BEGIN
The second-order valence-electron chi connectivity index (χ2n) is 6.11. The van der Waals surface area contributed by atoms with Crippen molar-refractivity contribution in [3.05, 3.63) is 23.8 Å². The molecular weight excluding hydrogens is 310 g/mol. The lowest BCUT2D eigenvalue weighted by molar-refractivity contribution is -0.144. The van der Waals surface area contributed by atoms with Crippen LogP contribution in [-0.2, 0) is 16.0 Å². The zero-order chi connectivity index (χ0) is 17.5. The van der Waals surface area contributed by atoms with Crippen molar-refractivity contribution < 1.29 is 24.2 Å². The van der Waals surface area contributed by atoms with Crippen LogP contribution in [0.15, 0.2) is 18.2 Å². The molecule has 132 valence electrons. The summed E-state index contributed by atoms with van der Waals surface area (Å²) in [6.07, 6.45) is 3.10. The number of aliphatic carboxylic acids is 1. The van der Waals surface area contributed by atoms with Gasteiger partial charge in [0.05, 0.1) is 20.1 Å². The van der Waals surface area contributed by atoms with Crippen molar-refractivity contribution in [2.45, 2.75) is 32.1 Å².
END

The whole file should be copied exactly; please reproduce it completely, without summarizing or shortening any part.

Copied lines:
The second-order valence-electron chi connectivity index (χ2n) is 6.11. The van der Waals surface area contributed by atoms with Crippen molar-refractivity contribution in [3.05, 3.63) is 23.8 Å². The molecular weight excluding hydrogens is 310 g/mol. The lowest BCUT2D eigenvalue weighted by molar-refractivity contribution is -0.144. The van der Waals surface area contributed by atoms with Crippen LogP contribution in [-0.2, 0) is 16.0 Å². The zero-order chi connectivity index (χ0) is 17.5. The van der Waals surface area contributed by atoms with Crippen molar-refractivity contribution < 1.29 is 24.2 Å². The van der Waals surface area contributed by atoms with Crippen LogP contribution in [0.15, 0.2) is 18.2 Å². The molecule has 132 valence electrons. The summed E-state index contributed by atoms with van der Waals surface area (Å²) in [6.07, 6.45) is 3.10. The number of aliphatic carboxylic acids is 1. The van der Waals surface area contributed by atoms with Gasteiger partial charge in [0.05, 0.1) is 20.1 Å². The van der Waals surface area contributed by atoms with Crippen molar-refractivity contribution in [2.45, 2.75) is 32.1 Å².